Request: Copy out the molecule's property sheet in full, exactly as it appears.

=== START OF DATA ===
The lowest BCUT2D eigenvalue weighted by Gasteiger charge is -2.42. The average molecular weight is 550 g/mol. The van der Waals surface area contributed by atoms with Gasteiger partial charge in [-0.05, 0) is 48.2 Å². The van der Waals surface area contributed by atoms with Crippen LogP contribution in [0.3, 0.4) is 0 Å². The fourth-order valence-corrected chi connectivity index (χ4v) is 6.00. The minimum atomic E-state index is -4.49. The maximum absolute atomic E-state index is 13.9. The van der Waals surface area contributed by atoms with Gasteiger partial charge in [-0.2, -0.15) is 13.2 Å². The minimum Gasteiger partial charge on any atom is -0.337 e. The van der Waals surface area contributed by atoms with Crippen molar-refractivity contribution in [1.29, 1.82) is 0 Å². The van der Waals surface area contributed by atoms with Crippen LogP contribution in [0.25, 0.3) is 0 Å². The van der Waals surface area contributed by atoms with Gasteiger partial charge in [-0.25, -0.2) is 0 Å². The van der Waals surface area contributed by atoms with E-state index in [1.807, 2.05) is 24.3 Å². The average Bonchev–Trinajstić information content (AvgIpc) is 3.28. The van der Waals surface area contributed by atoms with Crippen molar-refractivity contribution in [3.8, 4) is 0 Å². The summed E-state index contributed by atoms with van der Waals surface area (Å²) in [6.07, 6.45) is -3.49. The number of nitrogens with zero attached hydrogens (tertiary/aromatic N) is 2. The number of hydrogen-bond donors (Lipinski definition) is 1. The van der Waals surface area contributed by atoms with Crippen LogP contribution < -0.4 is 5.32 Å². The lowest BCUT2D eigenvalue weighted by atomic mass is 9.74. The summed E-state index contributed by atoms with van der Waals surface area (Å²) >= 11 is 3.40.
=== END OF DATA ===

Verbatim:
The lowest BCUT2D eigenvalue weighted by Gasteiger charge is -2.42. The average molecular weight is 550 g/mol. The van der Waals surface area contributed by atoms with Gasteiger partial charge in [-0.05, 0) is 48.2 Å². The van der Waals surface area contributed by atoms with Crippen LogP contribution in [0.3, 0.4) is 0 Å². The fourth-order valence-corrected chi connectivity index (χ4v) is 6.00. The minimum atomic E-state index is -4.49. The maximum absolute atomic E-state index is 13.9. The van der Waals surface area contributed by atoms with Gasteiger partial charge in [-0.2, -0.15) is 13.2 Å². The minimum Gasteiger partial charge on any atom is -0.337 e. The van der Waals surface area contributed by atoms with Crippen molar-refractivity contribution in [1.29, 1.82) is 0 Å². The van der Waals surface area contributed by atoms with Crippen LogP contribution in [0.25, 0.3) is 0 Å². The van der Waals surface area contributed by atoms with Gasteiger partial charge in [-0.25, -0.2) is 0 Å². The van der Waals surface area contributed by atoms with E-state index in [1.807, 2.05) is 24.3 Å². The average Bonchev–Trinajstić information content (AvgIpc) is 3.28. The van der Waals surface area contributed by atoms with Crippen molar-refractivity contribution in [3.8, 4) is 0 Å². The summed E-state index contributed by atoms with van der Waals surface area (Å²) in [6.07, 6.45) is -3.49. The number of nitrogens with zero attached hydrogens (tertiary/aromatic N) is 2. The number of hydrogen-bond donors (Lipinski definition) is 1. The van der Waals surface area contributed by atoms with Crippen LogP contribution < -0.4 is 5.32 Å². The lowest BCUT2D eigenvalue weighted by atomic mass is 9.74. The summed E-state index contributed by atoms with van der Waals surface area (Å²) >= 11 is 3.40.